View full information of desktop site. Full View

View Full Information of Desktop Site

View All


 
Default news teaser image

Youth Exclusion in Syria: Social Economic, and Institutional Dimensions

Published on: November 2007​
Author:
Genre: Economics/Finance​ Category: Research Report/ Research Paper/ White Paper​

A combination of factors contributes to actual or potential economic exclusion of young people in Syria. This paper focuses on three of them: economic, social, and institutional. Instead of drawing attention to the multidimensionality of youth economic exclusion, our paper highlights the interaction among the contributing factors. We suggest that multiple risk factors associated with youth economic exclusion add to one another so that they have a stronger cumulative effect than they would individually.

Young people in Syria are six times more likely than adults to be unemployed. -- the highest in the region outside of the Gulf cooperation Council (GCC). In 2001, the Syrian government began initiating a series of reforms to help move the country away from a public sector-led development model towards a social market economy. The reforms presented a dramatic shift from earlier policies which resulted in labor supply pressures due to an over-promotion of public sector employment. While the demand for public-sector employees remained fairly stable, the number of young people competing for those same jobs increased.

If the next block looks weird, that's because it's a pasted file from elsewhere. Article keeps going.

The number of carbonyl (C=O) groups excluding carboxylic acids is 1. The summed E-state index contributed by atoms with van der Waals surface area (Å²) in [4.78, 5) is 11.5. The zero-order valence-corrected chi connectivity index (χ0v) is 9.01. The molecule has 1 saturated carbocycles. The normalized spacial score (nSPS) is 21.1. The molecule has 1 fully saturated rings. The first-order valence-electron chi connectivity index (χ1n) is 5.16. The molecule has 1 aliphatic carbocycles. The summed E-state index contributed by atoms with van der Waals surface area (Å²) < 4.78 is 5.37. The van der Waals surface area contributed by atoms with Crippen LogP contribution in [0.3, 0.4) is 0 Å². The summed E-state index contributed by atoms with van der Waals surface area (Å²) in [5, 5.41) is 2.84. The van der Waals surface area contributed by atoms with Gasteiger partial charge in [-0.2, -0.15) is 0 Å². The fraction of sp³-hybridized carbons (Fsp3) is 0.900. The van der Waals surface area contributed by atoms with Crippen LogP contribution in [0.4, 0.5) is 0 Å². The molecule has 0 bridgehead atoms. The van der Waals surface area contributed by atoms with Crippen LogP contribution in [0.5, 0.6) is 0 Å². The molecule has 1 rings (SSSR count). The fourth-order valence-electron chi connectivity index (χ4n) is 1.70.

The current unemployment is further exasperated by rooted social and institutional structures. Many young people still rely heavily on family connections to find work, and those without them suffer a particular disadvantage when it comes to finding a high quality job. Youth in search of employment in the private sector face rigid labor regulations that make private businesses reluctant to hire them. Those they do make it through work long hours for a very low minimum wage. In addition, young women in Syria are less than half as likely to participate in the labor force compared to young men (30 compared to 67 percent) and nearly twice as likely to be unemployed (39 compared to 21 percent), further stressing the importance of focusing on gender in our analysis.


related research

 
This website uses cookies, to proceed please click on I agree message. For more information, please refer to our Privacy Policy.